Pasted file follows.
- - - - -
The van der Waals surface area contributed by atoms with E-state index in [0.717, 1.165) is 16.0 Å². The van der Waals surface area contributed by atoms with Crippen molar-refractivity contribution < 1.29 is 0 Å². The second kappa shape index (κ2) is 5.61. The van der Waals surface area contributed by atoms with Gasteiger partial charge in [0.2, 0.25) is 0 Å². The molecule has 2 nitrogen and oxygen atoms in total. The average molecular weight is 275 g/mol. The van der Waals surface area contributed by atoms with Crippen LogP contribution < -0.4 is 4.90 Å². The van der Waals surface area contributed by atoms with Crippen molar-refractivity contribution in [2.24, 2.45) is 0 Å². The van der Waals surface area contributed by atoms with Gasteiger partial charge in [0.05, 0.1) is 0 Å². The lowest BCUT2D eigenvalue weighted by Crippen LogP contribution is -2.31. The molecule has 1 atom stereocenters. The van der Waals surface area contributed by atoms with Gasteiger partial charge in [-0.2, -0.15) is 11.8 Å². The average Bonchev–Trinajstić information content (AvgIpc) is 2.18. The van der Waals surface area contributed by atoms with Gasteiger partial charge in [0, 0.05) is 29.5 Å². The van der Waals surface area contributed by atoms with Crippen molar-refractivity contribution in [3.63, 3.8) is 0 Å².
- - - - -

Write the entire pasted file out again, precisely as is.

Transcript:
The van der Waals surface area contributed by atoms with E-state index in [0.717, 1.165) is 16.0 Å². The van der Waals surface area contributed by atoms with Crippen molar-refractivity contribution < 1.29 is 0 Å². The second kappa shape index (κ2) is 5.61. The van der Waals surface area contributed by atoms with Gasteiger partial charge in [0.2, 0.25) is 0 Å². The molecule has 2 nitrogen and oxygen atoms in total. The average molecular weight is 275 g/mol. The van der Waals surface area contributed by atoms with Crippen LogP contribution < -0.4 is 4.90 Å². The van der Waals surface area contributed by atoms with Crippen molar-refractivity contribution in [2.24, 2.45) is 0 Å². The van der Waals surface area contributed by atoms with Gasteiger partial charge in [0.05, 0.1) is 0 Å². The lowest BCUT2D eigenvalue weighted by Crippen LogP contribution is -2.31. The molecule has 1 atom stereocenters. The van der Waals surface area contributed by atoms with Gasteiger partial charge in [-0.2, -0.15) is 11.8 Å². The average Bonchev–Trinajstić information content (AvgIpc) is 2.18. The van der Waals surface area contributed by atoms with Gasteiger partial charge in [0, 0.05) is 29.5 Å². The van der Waals surface area contributed by atoms with Crippen molar-refractivity contribution in [3.63, 3.8) is 0 Å².